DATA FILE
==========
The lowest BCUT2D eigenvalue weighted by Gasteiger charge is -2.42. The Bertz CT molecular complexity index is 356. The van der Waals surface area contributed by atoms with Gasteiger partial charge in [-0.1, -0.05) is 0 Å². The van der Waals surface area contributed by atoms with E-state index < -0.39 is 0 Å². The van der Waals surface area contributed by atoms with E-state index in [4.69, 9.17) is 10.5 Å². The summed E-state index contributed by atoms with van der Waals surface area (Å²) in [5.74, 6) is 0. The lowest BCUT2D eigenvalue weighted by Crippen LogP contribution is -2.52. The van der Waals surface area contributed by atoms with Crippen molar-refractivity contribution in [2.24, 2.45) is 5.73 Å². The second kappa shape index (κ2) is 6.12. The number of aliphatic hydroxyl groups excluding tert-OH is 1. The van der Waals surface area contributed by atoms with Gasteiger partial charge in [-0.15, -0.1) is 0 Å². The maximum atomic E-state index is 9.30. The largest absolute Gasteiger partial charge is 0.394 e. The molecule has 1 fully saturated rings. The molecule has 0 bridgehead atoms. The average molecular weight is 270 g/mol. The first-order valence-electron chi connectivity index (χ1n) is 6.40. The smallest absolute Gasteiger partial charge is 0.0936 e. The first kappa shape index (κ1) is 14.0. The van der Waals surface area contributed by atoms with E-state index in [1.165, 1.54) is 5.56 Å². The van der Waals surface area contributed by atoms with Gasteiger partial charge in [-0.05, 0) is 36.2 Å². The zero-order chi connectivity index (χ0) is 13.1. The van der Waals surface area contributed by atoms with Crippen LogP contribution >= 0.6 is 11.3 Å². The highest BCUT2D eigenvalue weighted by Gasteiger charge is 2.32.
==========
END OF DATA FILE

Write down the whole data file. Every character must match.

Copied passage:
The lowest BCUT2D eigenvalue weighted by Gasteiger charge is -2.42. The Bertz CT molecular complexity index is 356. The van der Waals surface area contributed by atoms with Gasteiger partial charge in [-0.1, -0.05) is 0 Å². The van der Waals surface area contributed by atoms with E-state index < -0.39 is 0 Å². The van der Waals surface area contributed by atoms with E-state index in [4.69, 9.17) is 10.5 Å². The summed E-state index contributed by atoms with van der Waals surface area (Å²) in [5.74, 6) is 0. The lowest BCUT2D eigenvalue weighted by Crippen LogP contribution is -2.52. The van der Waals surface area contributed by atoms with Crippen molar-refractivity contribution in [2.24, 2.45) is 5.73 Å². The second kappa shape index (κ2) is 6.12. The number of aliphatic hydroxyl groups excluding tert-OH is 1. The van der Waals surface area contributed by atoms with Gasteiger partial charge in [-0.15, -0.1) is 0 Å². The maximum atomic E-state index is 9.30. The largest absolute Gasteiger partial charge is 0.394 e. The molecule has 1 fully saturated rings. The molecule has 0 bridgehead atoms. The average molecular weight is 270 g/mol. The first-order valence-electron chi connectivity index (χ1n) is 6.40. The smallest absolute Gasteiger partial charge is 0.0936 e. The first kappa shape index (κ1) is 14.0. The van der Waals surface area contributed by atoms with E-state index in [1.165, 1.54) is 5.56 Å². The van der Waals surface area contributed by atoms with Gasteiger partial charge in [-0.05, 0) is 36.2 Å². The zero-order chi connectivity index (χ0) is 13.1. The van der Waals surface area contributed by atoms with Crippen LogP contribution >= 0.6 is 11.3 Å². The highest BCUT2D eigenvalue weighted by Gasteiger charge is 2.32.